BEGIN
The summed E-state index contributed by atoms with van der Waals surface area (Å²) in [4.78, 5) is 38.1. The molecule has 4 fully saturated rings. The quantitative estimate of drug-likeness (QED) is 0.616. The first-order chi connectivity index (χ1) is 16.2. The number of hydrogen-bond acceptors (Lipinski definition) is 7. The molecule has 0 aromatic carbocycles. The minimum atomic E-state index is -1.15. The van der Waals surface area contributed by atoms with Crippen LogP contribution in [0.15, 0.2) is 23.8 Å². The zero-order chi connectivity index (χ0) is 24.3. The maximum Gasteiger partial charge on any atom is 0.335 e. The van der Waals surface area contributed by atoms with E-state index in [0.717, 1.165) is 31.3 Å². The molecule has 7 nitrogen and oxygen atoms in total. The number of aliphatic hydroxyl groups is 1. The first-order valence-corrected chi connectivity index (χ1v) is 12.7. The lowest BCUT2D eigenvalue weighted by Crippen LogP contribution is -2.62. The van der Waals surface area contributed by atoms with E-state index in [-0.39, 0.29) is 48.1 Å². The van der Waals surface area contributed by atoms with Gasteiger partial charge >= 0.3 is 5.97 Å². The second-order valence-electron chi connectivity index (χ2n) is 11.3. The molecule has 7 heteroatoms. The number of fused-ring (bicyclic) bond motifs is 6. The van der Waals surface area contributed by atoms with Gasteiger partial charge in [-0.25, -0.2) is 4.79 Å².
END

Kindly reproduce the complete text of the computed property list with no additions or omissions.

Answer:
The summed E-state index contributed by atoms with van der Waals surface area (Å²) in [4.78, 5) is 38.1. The molecule has 4 fully saturated rings. The quantitative estimate of drug-likeness (QED) is 0.616. The first-order chi connectivity index (χ1) is 16.2. The number of hydrogen-bond acceptors (Lipinski definition) is 7. The molecule has 0 aromatic carbocycles. The minimum atomic E-state index is -1.15. The van der Waals surface area contributed by atoms with Crippen LogP contribution in [0.15, 0.2) is 23.8 Å². The zero-order chi connectivity index (χ0) is 24.3. The maximum Gasteiger partial charge on any atom is 0.335 e. The van der Waals surface area contributed by atoms with E-state index in [0.717, 1.165) is 31.3 Å². The molecule has 7 nitrogen and oxygen atoms in total. The number of aliphatic hydroxyl groups is 1. The first-order valence-corrected chi connectivity index (χ1v) is 12.7. The lowest BCUT2D eigenvalue weighted by Crippen LogP contribution is -2.62. The van der Waals surface area contributed by atoms with E-state index in [-0.39, 0.29) is 48.1 Å². The van der Waals surface area contributed by atoms with Gasteiger partial charge >= 0.3 is 5.97 Å². The second-order valence-electron chi connectivity index (χ2n) is 11.3. The molecule has 7 heteroatoms. The number of fused-ring (bicyclic) bond motifs is 6. The van der Waals surface area contributed by atoms with Gasteiger partial charge in [-0.25, -0.2) is 4.79 Å².